Coach Chun’s gambles pay off for Sonicboom

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Coach Chun’s gambles pay off for Sonicboom


Park Sang-oh

The Busan KT Sonicboom’s ascent to the top of the KBL has largely been because of quick adjustments made by its coach.

With injuries and a lack of size in the front court, KT head coach Chun Chang-jin experimented with some of his players. The gamble paid off. Busan is at the top of the league and boasts an 18-4 record since Dec. 2.

Busan’s front court took a hit when forward Kim Young-hwan enlisted for his mandatory military service last year. The team was further depleted when starting point guard Pyo Myoung-il fractured a rib last month.

Head coach Chun made several changes in response. One of the most notable was switching fourth-year power forward Park Sang-oh to small forward. Before the promotion, the 30-year-old had been a sixth man, averaging single-digits in scoring.

“Park went through a tough training regimen during the offseason,” said Chun. “I pushed him hard in training to help improve his shot and that aspect of his game has improved by leaps and bounds.”

Park was always considered a tweener - someone who can play two positions but isn’t suited to playing one - because he is 196-centimeters (6 feet, 5 inches) and could never find a role as either power forward or small forward. But with improved speed and a more accurate shot, Park has been a different player, averaging 16.2 points and 5.5 rebounds per game as a starter this year and is now the top scoring domestic player on the KT squad.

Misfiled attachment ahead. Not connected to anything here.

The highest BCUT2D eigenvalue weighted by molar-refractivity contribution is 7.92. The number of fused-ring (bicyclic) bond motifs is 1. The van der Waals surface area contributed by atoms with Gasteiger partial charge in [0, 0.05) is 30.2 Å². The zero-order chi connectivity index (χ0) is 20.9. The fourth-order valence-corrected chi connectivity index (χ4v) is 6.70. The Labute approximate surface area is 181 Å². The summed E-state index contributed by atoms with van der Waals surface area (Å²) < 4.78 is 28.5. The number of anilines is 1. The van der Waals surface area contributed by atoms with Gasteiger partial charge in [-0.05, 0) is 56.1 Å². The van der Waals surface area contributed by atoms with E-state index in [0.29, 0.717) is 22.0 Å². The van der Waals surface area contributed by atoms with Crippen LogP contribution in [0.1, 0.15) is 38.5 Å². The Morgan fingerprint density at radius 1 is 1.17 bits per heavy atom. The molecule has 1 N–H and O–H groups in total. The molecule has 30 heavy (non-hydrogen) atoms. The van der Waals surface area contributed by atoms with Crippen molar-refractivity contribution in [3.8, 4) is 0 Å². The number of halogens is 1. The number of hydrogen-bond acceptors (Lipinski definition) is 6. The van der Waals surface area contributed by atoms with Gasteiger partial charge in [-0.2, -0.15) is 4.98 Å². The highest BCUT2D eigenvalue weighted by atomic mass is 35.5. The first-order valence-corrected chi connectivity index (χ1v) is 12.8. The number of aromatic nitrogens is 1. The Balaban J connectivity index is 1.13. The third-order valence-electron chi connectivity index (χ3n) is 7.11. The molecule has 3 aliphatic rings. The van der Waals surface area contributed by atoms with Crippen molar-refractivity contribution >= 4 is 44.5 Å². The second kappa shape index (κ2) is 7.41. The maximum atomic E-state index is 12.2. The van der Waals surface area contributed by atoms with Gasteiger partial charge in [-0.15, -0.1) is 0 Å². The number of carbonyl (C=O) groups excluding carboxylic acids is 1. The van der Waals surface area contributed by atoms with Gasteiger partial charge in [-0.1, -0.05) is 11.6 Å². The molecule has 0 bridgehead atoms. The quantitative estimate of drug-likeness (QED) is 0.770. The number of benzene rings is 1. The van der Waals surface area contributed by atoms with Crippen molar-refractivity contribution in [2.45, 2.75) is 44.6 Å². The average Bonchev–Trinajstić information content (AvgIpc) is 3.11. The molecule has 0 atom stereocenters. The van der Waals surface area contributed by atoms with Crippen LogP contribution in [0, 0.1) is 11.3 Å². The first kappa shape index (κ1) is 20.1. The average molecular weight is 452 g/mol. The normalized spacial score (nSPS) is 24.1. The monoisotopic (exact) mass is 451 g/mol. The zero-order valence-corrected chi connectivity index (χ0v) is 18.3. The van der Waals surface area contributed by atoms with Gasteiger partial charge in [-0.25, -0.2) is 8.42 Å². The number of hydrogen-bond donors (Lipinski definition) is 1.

“Park’s great in one-on-one situations in the low post and also has a good perimeter shot,” said MBC Plus commentator Park Jong-chun. “He’s known as a player with good strength. To see him manhandle big players in the paint reminds me of Charles Barkley.”

Pyo’s injury also required another radical change. Without another viable option in the starting lineup, Chun turned to one of the least likely candidates from a physical standpoint: Jasper Johnson, a big forward listed at 198 centimeters and 130 kilograms (287 pounds).

With Johnson feeding passes from the perimeter, smaller forwards Cho Sung-min, Cho Dong-hyun, Park Sang-oh and Song Young-jin rotate in and out of the paint to create waves of scoring opportunities. It is especially effective against teams with premier centers, like Seo Jang-hoon of the ET Land Elephants.

“It’s a quick-fix solution I decided on after much deliberation,” said Chun. “It was a risky move, but proved to be successful against top-ranked teams around the league.”

By Lee Eun-kyung, Jason Kim []
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